Those by George Crabbe and two of those by William Blake are more directed to slavery within England itself. Crabbe (1754-1832) of Suffolk was a minister, a medical doctor and a writer, known for his narrative poem about the cruel fisherman-thief, Peter Grimes. Grimes purchases, ill-treats and murders white "workhouse" orphan boys sold into bondage by their guardians. Blake protests the same practice, including the plight of the chimney sweeps and other child labourers, while in Little Black Boy he turns to African slavery. These would have contributed to the activism of the abolitionists and public sentiment against the slave trade. One of Wordsworth's many poems dedicated to national independence and liberty is a direct tribute to Thomas Clarkson, who was a leading abolitionist. Wordsworth wrote and published it in 1807.
To Thomas Clarkson, on the Final Passing of the Bill for the Abolition of the Slave Trade. March 1807
Clarkson! it was an obstinate hill to climb:
How toilsome - nay, how dire - it was, by thee
Is known; by none, perhaps, so feelingly:
But thou, who, starting in thy fervent prime,
Didst first lead forth that enterprise sublime,
Hast heard the constant Voice its charge repeat,
Which, out of thy young heart's oracular seat,
First roused thee - O true yoke-fellow of Time,
Duty's intrepid liegeman, see, the palm
Is won, and by all Nations shall be worn!
The blood-stained writing is for ever torn;
And thou henceforth wilt have a good man's calm,
A great man's happiness; thy zeal shall find
Repose at length, firm friend of human kind!
Another of Wordsworth's heroic sonnets in that group is devoted to Toussaint L'Ouverture after he achieved independence for Haiti and freedom for all its slaves in a revolution. When he defied Napoleon and refused to re-establish slavery he was arrested and detained in Paris in June, 1802. Wordsworth wrote the poem circa August 1802 and published it in the Morning Post, February 1803. The sonnet reminds us of Wordsworth's best poetry, and tells Toussaint not to die, reminding him of his great feat which will live on. "There's not a breathing of the common wind/That will forget thee; thou hast great allies" among whom is "man's unconquerable mind."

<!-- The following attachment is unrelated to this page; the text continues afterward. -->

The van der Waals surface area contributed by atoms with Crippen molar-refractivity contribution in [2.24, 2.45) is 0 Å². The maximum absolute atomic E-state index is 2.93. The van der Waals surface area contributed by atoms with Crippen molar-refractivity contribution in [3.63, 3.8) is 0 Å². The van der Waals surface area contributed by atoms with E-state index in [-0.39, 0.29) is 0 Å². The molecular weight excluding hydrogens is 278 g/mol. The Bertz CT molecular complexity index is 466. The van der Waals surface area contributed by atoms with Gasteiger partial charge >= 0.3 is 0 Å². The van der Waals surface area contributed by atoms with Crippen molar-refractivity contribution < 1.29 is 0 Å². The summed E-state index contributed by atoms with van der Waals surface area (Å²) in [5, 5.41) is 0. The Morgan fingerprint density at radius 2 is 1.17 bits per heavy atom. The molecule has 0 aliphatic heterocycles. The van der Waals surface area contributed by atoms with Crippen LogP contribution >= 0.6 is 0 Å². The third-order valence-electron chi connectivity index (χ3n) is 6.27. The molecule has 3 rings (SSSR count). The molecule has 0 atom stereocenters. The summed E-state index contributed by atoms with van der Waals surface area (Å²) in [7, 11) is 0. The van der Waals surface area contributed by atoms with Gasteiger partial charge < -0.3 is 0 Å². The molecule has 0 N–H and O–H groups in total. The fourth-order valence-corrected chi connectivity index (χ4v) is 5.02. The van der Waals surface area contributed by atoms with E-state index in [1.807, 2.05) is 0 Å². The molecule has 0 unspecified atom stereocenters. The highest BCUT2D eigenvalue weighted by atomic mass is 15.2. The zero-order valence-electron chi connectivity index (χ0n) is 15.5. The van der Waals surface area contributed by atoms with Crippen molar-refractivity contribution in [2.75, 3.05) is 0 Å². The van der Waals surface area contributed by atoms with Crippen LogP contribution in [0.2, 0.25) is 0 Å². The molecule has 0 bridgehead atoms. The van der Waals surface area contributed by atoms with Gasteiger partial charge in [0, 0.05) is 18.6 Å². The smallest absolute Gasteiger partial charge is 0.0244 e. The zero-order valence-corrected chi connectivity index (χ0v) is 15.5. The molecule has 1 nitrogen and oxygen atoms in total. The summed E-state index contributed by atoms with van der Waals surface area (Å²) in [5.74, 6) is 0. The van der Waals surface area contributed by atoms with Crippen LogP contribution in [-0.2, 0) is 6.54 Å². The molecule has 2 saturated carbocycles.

William Cowper (1731-1800) is, however, the poet most quoted in the abolition movement. In fact, he is an extremely widely quoted poet and composer of hymns. He had a long collaboration with John Newton, a repented former slave trader who became a pastor and wrote the words to the hymn Amazing Grace. Among Cowper's oft-quoted lines are "God moves in mysterious ways, His wonders to perform" (the Olney Hymns, 1779); "Variety's the spice of life" (The Task, 1785); "I am monarch of all I survey" (Charity, 1782). He was born in Hertfordshire and studied law, but for a long time was prone to depression, and broke down in insanity in 1763 while working on documents in the House of Lords. This, however, led to a prolific career as a writer.
Cowper attacked the slave trade in poems which appealed directly to English pride, nationality, sense of nobility and conscience.
From The Negro's Complaint
Men from England bought and sold me
Paid my price in paltry gold;
But, though slave they have enrolled me,
Minds are never to be sold.
Still in thought as free as ever,
What are England's rights I ask
Me from my delights to sever,
Me to torture, me to task?
Fleecy locks and black complexion
Cannot forfeit nature's claim;
Skins may differ, but affection
Dwells in white and black the same.
From The Task
We have no slaves at home - then why abroad?
And they themselves, once ferried o'er the wave
That parts us, are emancipate and loosed.
Slaves cannot breathe in England; if their lungs
Receive our air, that moment they are free,
They touch our country and their shackles fall.
That's noble, and bespeaks a nation proud
And jealous of the blessing. Spread it then,
And let it circulate through every vein
Of all your empire; that where Britain's power
Is felt, mankind may feel her mercy too.